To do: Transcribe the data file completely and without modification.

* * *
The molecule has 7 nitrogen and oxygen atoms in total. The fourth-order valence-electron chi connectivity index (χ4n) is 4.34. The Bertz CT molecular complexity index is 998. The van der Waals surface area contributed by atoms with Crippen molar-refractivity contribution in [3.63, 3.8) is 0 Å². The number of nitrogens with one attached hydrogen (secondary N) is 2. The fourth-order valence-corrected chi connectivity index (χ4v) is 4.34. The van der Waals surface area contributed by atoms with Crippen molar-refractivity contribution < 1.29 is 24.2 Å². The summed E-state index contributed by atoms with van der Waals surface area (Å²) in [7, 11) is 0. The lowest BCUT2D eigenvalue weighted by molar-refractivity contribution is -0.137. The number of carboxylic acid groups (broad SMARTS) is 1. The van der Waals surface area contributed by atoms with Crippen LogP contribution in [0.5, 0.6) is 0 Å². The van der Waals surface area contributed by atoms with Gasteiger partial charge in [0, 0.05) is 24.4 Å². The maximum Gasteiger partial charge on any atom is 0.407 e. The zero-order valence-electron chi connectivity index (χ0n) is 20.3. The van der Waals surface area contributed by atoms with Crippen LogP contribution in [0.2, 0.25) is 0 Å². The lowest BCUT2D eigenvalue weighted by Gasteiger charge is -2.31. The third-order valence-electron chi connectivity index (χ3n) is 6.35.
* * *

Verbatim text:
The molecule has 7 nitrogen and oxygen atoms in total. The fourth-order valence-electron chi connectivity index (χ4n) is 4.34. The Bertz CT molecular complexity index is 998. The van der Waals surface area contributed by atoms with Crippen molar-refractivity contribution in [3.63, 3.8) is 0 Å². The number of nitrogens with one attached hydrogen (secondary N) is 2. The fourth-order valence-corrected chi connectivity index (χ4v) is 4.34. The van der Waals surface area contributed by atoms with Crippen molar-refractivity contribution < 1.29 is 24.2 Å². The summed E-state index contributed by atoms with van der Waals surface area (Å²) in [7, 11) is 0. The lowest BCUT2D eigenvalue weighted by molar-refractivity contribution is -0.137. The number of carboxylic acid groups (broad SMARTS) is 1. The van der Waals surface area contributed by atoms with Crippen LogP contribution in [0.5, 0.6) is 0 Å². The van der Waals surface area contributed by atoms with Gasteiger partial charge in [0, 0.05) is 24.4 Å². The maximum Gasteiger partial charge on any atom is 0.407 e. The zero-order valence-electron chi connectivity index (χ0n) is 20.3. The van der Waals surface area contributed by atoms with Crippen LogP contribution in [0.2, 0.25) is 0 Å². The lowest BCUT2D eigenvalue weighted by Gasteiger charge is -2.31. The third-order valence-electron chi connectivity index (χ3n) is 6.35.